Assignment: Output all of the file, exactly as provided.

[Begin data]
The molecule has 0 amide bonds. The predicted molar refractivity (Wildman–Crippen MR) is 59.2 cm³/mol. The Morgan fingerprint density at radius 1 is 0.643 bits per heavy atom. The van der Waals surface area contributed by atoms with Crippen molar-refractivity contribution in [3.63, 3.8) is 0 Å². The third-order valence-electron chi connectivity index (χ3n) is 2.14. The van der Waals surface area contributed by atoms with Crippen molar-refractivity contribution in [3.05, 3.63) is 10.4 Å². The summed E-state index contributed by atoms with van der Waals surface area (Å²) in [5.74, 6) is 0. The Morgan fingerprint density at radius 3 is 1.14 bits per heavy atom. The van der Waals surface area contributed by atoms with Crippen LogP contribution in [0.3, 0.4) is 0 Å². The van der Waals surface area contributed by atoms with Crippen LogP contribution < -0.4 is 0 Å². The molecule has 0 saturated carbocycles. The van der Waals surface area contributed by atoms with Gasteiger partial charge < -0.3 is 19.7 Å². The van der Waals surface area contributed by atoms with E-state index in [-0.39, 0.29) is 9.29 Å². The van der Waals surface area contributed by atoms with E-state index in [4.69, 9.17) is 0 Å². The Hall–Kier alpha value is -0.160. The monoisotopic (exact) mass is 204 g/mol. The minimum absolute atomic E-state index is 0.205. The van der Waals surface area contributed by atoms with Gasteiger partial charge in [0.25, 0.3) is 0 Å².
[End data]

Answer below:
The molecule has 0 amide bonds. The predicted molar refractivity (Wildman–Crippen MR) is 59.2 cm³/mol. The Morgan fingerprint density at radius 1 is 0.643 bits per heavy atom. The van der Waals surface area contributed by atoms with Crippen molar-refractivity contribution in [3.63, 3.8) is 0 Å². The third-order valence-electron chi connectivity index (χ3n) is 2.14. The van der Waals surface area contributed by atoms with Crippen molar-refractivity contribution in [3.05, 3.63) is 10.4 Å². The summed E-state index contributed by atoms with van der Waals surface area (Å²) in [5.74, 6) is 0. The Morgan fingerprint density at radius 3 is 1.14 bits per heavy atom. The van der Waals surface area contributed by atoms with Crippen LogP contribution in [0.3, 0.4) is 0 Å². The van der Waals surface area contributed by atoms with Crippen LogP contribution < -0.4 is 0 Å². The molecule has 0 saturated carbocycles. The van der Waals surface area contributed by atoms with Gasteiger partial charge < -0.3 is 19.7 Å². The van der Waals surface area contributed by atoms with E-state index in [-0.39, 0.29) is 9.29 Å². The van der Waals surface area contributed by atoms with E-state index in [4.69, 9.17) is 0 Å². The Hall–Kier alpha value is -0.160. The monoisotopic (exact) mass is 204 g/mol. The minimum absolute atomic E-state index is 0.205. The van der Waals surface area contributed by atoms with Gasteiger partial charge in [0.25, 0.3) is 0 Å².